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Heidi A. Diefes-Dux is a Professor in the School of Engineering Education at Purdue University. She received her B.S. and M.S. in Food Science from Cornell University and her Ph.D. in Food Process Engineering from the Department of Agricultural and Biological Engineering at Purdue University. She is a member of Purdue’s Teaching Academy. Since 1999, she has been a faculty member within the First-Year Engineering Program, teaching and guiding the design of one of the required first-year engineering courses that engages students in open-ended problem solving and design. Her research focuses on the development, implementation, and assessment of modeling and design activities with authentic engineering contexts.

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Konstantina Gkritza Purdue University, West Lafayette

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Dr. Konstantina “Nadia” Gkritza is an Associate Professor in the Schools of Civil Engineering and Agricultural and Biological Engineering at Purdue University. Dr. Gkritza has over 10 years of experience in the area of economic analysis of highway investments and modeling, transportation and energy interdependencies, highway safety and sustainability. She is also the co-Chair of the Transportation Research Board (TRB) Committee on Transportation and Economic Development. Dr. Gkritza teaches courses on transportation engineering, economic analysis of highway investments, and transportation data analysis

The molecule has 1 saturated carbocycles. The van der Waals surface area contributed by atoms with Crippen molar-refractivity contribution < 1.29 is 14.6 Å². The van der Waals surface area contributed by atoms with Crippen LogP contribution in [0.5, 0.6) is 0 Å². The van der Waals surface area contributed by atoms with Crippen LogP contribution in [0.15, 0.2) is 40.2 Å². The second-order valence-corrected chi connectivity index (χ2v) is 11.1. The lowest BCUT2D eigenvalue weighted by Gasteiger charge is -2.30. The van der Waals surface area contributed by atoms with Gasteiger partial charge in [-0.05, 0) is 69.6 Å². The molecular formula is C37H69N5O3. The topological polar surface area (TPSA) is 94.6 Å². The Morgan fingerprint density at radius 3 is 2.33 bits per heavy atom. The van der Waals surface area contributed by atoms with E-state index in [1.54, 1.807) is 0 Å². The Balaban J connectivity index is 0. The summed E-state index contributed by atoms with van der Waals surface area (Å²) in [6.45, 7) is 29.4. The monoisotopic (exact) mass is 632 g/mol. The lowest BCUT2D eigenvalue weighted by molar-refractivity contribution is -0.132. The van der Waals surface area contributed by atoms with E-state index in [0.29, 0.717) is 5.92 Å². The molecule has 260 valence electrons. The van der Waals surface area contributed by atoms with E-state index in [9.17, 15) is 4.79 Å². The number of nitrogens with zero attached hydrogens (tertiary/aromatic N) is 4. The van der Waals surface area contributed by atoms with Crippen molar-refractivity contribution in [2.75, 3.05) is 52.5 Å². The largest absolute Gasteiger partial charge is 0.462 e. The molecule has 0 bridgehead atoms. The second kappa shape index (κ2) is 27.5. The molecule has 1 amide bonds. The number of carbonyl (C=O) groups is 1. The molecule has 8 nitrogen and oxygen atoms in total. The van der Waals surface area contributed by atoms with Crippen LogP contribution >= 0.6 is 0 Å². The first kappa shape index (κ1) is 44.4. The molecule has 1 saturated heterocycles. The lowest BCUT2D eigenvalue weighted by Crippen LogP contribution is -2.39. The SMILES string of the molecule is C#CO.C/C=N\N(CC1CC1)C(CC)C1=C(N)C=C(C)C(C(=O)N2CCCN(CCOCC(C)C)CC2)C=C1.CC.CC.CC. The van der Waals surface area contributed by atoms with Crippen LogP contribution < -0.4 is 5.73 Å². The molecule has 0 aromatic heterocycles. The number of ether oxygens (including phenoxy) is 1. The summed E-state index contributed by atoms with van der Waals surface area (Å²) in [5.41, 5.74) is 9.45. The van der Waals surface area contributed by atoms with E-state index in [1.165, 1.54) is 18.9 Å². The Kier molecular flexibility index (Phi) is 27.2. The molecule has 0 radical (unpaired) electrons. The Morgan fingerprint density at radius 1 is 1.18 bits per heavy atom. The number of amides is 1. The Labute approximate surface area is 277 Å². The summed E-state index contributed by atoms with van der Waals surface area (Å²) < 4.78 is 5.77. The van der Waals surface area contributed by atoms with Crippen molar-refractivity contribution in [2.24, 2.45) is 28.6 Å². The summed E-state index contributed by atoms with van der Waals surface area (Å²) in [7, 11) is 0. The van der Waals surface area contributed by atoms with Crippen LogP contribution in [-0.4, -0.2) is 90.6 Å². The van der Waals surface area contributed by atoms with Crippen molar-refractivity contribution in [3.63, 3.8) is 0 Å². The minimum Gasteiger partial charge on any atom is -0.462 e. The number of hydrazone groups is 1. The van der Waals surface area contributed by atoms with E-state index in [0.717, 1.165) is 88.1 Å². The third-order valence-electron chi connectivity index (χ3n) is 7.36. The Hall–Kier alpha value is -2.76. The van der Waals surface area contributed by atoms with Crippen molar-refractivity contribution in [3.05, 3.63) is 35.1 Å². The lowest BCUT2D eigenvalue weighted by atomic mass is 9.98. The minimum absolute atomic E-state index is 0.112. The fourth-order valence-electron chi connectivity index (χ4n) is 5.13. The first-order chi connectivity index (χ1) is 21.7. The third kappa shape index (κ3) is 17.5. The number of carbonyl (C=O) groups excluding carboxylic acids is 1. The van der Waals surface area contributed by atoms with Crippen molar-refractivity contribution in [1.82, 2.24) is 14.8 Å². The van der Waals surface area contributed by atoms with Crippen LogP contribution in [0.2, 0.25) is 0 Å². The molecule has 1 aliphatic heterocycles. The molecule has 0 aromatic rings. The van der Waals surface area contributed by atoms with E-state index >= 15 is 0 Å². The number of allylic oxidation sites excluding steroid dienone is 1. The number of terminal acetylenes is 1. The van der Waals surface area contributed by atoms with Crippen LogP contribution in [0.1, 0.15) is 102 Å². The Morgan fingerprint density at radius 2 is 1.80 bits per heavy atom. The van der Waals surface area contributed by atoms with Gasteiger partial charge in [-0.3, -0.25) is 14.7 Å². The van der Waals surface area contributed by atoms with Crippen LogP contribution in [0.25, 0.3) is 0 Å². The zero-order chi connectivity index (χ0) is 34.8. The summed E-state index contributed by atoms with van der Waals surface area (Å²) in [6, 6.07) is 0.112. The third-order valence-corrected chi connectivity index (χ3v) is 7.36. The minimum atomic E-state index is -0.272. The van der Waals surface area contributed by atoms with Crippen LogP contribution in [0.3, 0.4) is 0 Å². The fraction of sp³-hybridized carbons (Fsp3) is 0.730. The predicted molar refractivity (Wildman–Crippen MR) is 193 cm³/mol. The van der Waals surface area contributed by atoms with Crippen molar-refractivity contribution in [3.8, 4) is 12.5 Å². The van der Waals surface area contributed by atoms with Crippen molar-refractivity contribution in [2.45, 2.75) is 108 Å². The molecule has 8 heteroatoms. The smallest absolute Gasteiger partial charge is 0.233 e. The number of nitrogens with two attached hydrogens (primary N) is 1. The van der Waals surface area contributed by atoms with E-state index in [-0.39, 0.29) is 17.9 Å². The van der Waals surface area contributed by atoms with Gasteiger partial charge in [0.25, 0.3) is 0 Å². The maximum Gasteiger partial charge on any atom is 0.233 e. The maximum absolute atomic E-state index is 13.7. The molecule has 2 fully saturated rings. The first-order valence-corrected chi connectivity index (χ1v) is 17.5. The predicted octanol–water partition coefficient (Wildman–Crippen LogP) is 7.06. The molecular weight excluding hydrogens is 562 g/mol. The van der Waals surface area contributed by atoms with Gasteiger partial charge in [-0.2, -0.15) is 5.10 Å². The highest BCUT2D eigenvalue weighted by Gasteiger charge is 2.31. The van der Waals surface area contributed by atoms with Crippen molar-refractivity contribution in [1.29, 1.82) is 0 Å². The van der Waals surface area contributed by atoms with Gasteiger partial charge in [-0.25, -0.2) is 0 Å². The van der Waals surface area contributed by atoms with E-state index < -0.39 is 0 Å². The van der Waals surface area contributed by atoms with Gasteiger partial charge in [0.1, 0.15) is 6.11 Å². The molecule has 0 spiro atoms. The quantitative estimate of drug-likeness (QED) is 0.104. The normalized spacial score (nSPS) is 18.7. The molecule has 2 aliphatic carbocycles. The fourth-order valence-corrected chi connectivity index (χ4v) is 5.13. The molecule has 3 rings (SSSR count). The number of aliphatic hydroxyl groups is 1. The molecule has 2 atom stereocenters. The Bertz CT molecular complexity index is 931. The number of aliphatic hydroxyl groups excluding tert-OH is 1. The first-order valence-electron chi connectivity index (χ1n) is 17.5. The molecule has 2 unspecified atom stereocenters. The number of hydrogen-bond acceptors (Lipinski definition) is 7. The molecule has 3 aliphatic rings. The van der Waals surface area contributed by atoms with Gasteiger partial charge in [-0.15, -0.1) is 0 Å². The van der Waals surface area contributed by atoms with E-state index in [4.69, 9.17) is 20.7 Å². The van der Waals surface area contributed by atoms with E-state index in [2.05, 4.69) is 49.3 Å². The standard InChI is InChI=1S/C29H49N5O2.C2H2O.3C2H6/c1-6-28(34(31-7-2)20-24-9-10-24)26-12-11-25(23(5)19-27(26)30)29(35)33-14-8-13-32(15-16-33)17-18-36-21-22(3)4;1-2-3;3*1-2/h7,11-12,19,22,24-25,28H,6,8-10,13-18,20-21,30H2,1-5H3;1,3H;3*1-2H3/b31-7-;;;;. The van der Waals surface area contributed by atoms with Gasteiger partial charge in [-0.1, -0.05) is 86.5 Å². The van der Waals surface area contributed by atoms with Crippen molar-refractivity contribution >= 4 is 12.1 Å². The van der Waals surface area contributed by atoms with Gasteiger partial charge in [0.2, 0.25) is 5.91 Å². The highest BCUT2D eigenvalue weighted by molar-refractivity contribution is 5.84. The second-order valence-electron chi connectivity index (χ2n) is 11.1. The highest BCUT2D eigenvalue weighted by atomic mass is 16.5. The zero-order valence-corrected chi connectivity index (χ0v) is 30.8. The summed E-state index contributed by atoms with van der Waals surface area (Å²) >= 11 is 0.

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Abstract

Literature recognizes that a research project’s initial stages, including identifying and selecting a research topic, are the most challenging steps of project development for college students in the U.S. Nevertheless, a very limited body of literature exists on topic identification and selection, especially for undergraduate studies in STEM fields. While the possibilities of using the web for teaching, learning, and discovery are limitless, students frequently report being overwhelmed by the superabundance of information combined with limited available time. Therefore, a key question is, Do online tools exist that can help students identify and select a topic that both interests them and is worth pursuing in terms of research and practice? The transportation engineering field offers a unique opportunity to explore this question using the Transportation Research Board’s (TRB) extensive research needs statements (RNS) database.